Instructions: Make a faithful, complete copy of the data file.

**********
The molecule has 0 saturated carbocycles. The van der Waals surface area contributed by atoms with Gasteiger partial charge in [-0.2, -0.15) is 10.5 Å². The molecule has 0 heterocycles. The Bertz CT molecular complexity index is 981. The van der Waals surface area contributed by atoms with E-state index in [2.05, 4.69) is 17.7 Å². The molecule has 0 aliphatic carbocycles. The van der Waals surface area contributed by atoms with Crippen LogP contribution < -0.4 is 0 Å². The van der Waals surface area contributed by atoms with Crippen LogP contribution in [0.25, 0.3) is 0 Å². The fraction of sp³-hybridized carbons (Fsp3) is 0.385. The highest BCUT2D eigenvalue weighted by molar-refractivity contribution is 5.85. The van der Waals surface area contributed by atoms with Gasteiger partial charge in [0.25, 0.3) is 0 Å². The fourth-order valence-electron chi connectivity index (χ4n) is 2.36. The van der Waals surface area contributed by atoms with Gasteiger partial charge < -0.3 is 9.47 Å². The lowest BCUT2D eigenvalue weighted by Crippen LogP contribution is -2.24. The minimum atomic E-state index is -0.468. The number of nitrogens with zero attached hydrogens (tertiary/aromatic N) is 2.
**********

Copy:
The molecule has 0 saturated carbocycles. The van der Waals surface area contributed by atoms with Gasteiger partial charge in [-0.2, -0.15) is 10.5 Å². The molecule has 0 heterocycles. The Bertz CT molecular complexity index is 981. The van der Waals surface area contributed by atoms with E-state index in [2.05, 4.69) is 17.7 Å². The molecule has 0 aliphatic carbocycles. The van der Waals surface area contributed by atoms with Crippen LogP contribution < -0.4 is 0 Å². The van der Waals surface area contributed by atoms with Crippen LogP contribution in [0.25, 0.3) is 0 Å². The fraction of sp³-hybridized carbons (Fsp3) is 0.385. The highest BCUT2D eigenvalue weighted by molar-refractivity contribution is 5.85. The van der Waals surface area contributed by atoms with Gasteiger partial charge in [0.25, 0.3) is 0 Å². The fourth-order valence-electron chi connectivity index (χ4n) is 2.36. The van der Waals surface area contributed by atoms with Gasteiger partial charge < -0.3 is 9.47 Å². The lowest BCUT2D eigenvalue weighted by Crippen LogP contribution is -2.24. The minimum atomic E-state index is -0.468. The number of nitrogens with zero attached hydrogens (tertiary/aromatic N) is 2.